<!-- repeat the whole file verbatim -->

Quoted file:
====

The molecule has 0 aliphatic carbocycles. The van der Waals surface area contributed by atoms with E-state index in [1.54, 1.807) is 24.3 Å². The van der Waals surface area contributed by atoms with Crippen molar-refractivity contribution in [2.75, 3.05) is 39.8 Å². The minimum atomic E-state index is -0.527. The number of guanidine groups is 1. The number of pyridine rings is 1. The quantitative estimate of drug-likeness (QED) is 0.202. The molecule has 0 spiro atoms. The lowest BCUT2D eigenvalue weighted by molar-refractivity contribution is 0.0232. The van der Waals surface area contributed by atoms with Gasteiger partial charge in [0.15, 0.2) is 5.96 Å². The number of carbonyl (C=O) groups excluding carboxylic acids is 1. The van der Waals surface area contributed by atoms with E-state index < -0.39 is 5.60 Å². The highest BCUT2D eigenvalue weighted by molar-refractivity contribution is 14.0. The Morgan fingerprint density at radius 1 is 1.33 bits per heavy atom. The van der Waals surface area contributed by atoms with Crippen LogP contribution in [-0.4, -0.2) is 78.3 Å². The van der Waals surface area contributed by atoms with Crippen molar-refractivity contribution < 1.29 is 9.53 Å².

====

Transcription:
The molecule has 0 aliphatic carbocycles. The van der Waals surface area contributed by atoms with E-state index in [1.54, 1.807) is 24.3 Å². The van der Waals surface area contributed by atoms with Crippen molar-refractivity contribution in [2.75, 3.05) is 39.8 Å². The minimum atomic E-state index is -0.527. The number of guanidine groups is 1. The number of pyridine rings is 1. The quantitative estimate of drug-likeness (QED) is 0.202. The molecule has 0 spiro atoms. The lowest BCUT2D eigenvalue weighted by molar-refractivity contribution is 0.0232. The van der Waals surface area contributed by atoms with Gasteiger partial charge in [0.15, 0.2) is 5.96 Å². The number of carbonyl (C=O) groups excluding carboxylic acids is 1. The van der Waals surface area contributed by atoms with E-state index < -0.39 is 5.60 Å². The highest BCUT2D eigenvalue weighted by molar-refractivity contribution is 14.0. The Morgan fingerprint density at radius 1 is 1.33 bits per heavy atom. The van der Waals surface area contributed by atoms with Crippen LogP contribution in [-0.4, -0.2) is 78.3 Å². The van der Waals surface area contributed by atoms with Crippen molar-refractivity contribution < 1.29 is 9.53 Å².